Another American Zika Birth

A woman in New Jersey gave birth to a baby girl this week after being infected with the virus.

Alvin Baez / Reuters

A woman infected with Zika virus gave birth to a child in New Jersey on Tuesday. The baby girl was born with an unusually small head associated with the mosquito-borne disease.

The mother is from Honduras and was in New Jersey visiting relatives. This is at least the second baby in the U.S. born with birth defects associated with Zika. In January, a child was born in Hawaii with microcephaly.

In the latest case, The New York Times reports:

[Manny Alvarez, chairman of the Department of Obstetrics, Gynecology and Reproductive Science at Hackensack University Medical Center,] said the woman knew before coming to visit relatives in New Jersey that, based on blood test results, she had the virus. He said scans on Friday showed the girl was underweight for her gestational age and doctors did not want to risk further exposure to the virus, so they delivered the baby, the woman’s second child, by cesarean section on Tuesday.

Dr. Alvarez said the baby had severe microcephaly, an unusually small head, often accompanied by brain damage, which is characteristic of the virus. He added that to his knowledge, it was the first baby in the Northeast to be born with Zika.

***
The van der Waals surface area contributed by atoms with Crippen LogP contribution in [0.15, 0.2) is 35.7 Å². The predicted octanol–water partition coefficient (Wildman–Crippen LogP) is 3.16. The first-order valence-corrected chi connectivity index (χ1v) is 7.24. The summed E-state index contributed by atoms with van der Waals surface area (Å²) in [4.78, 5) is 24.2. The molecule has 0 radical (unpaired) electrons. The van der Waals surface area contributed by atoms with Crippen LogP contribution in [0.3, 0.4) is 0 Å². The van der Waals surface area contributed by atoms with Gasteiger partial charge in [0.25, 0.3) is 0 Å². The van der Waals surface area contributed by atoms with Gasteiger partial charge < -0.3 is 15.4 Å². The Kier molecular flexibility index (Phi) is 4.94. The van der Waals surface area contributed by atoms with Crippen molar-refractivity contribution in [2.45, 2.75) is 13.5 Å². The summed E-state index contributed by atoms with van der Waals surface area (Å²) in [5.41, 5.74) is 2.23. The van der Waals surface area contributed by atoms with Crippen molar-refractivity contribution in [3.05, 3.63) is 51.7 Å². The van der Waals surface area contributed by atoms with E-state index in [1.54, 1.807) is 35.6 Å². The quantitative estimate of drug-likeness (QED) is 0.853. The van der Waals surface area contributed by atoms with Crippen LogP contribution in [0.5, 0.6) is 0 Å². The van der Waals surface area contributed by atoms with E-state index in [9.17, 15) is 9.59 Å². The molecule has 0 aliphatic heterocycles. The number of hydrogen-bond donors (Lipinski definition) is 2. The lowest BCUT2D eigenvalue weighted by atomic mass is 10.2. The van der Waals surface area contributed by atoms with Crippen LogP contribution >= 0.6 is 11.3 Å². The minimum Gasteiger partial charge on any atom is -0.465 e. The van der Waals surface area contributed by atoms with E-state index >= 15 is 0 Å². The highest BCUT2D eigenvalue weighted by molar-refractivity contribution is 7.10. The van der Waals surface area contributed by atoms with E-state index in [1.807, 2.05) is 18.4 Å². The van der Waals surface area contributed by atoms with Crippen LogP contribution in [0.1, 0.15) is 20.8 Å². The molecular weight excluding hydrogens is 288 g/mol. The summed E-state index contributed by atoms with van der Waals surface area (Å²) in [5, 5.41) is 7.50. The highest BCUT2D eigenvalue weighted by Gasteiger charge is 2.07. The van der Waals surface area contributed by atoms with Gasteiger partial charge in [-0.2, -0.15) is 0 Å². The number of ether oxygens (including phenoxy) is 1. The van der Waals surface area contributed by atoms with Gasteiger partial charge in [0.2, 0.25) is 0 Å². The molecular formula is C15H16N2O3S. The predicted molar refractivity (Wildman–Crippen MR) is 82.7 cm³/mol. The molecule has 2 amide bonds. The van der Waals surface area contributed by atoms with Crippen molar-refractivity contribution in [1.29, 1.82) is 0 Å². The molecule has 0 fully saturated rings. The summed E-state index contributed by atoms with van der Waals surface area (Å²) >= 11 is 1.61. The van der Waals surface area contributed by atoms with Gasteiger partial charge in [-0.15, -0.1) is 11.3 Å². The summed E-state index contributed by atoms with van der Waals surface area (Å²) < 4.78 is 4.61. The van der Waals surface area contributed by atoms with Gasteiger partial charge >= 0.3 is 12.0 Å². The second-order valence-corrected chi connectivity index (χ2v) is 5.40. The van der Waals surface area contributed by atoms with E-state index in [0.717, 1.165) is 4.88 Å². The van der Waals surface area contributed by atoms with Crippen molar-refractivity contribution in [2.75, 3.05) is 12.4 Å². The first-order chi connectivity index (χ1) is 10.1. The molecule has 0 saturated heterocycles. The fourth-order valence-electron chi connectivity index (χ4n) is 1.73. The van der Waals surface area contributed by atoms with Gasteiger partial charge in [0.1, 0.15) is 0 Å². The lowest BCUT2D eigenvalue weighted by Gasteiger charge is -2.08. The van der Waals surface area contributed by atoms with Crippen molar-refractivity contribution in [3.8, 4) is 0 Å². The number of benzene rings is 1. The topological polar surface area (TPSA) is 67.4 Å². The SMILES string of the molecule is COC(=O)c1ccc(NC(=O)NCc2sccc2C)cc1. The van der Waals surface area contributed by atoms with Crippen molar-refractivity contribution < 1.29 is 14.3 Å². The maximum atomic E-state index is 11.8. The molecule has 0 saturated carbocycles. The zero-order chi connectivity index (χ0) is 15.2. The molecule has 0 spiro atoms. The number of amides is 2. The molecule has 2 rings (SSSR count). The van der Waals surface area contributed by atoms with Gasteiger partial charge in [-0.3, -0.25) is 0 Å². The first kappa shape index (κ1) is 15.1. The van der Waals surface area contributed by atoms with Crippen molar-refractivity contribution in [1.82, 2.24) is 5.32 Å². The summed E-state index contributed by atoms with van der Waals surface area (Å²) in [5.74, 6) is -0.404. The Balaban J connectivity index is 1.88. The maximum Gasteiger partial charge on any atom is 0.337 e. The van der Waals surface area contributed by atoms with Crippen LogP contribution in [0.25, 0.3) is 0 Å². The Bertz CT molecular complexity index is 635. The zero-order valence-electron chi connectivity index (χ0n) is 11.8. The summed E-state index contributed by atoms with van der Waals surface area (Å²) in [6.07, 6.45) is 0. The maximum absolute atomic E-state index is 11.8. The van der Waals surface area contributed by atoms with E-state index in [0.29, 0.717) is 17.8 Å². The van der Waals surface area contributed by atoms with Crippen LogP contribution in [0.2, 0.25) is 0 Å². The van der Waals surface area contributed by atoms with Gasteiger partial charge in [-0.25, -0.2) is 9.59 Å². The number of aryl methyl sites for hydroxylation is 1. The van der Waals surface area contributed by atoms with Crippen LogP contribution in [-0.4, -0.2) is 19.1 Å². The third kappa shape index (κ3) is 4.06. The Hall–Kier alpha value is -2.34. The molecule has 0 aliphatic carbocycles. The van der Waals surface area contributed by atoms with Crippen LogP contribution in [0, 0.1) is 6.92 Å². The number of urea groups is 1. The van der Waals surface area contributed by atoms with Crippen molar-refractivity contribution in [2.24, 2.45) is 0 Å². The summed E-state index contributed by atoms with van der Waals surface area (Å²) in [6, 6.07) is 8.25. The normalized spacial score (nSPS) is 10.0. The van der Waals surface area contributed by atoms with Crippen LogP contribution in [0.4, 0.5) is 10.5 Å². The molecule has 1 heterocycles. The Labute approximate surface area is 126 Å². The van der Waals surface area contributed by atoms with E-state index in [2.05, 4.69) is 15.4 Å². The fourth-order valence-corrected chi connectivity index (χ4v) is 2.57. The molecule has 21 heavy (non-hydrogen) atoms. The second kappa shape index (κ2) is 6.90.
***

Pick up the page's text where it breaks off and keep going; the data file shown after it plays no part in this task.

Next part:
There is growing concern about the virus nationwide, including among professional athletes. In the run-up to the Olympic Games in Rio de Janeiro, some athletes are speaking out about the potential threat the Zika virus poses to those competing this summer. Detroit Tigers closing pitcher Francisco Rodriguez said this week he contracted Zika in the offseason in his home country of Venezuela. ESPN reports:

He was laid up for two weeks with severe bodyaches, joint pain, headaches and a myriad of other symptoms. Considering the effects of the illness are even more devastating for women, especially pregnant women, he advised any athletes contemplating participating in the Olympics to educate themselves and their family members.

“I wouldn’t blame them,” Rodriguez told of any athletes having second thoughts about competing. “If they have plans to have kids in the future, you’ve got to think about it. You have to be aware of that as well. You have to do some homework, some research about it.”

Several other athletes and hundreds of medical experts have also warned about the risk of Zika. As of last month, the Centers for Disease Control and Prevention said close to 300 pregnant women in the U.S. and its territories had contracted the virus.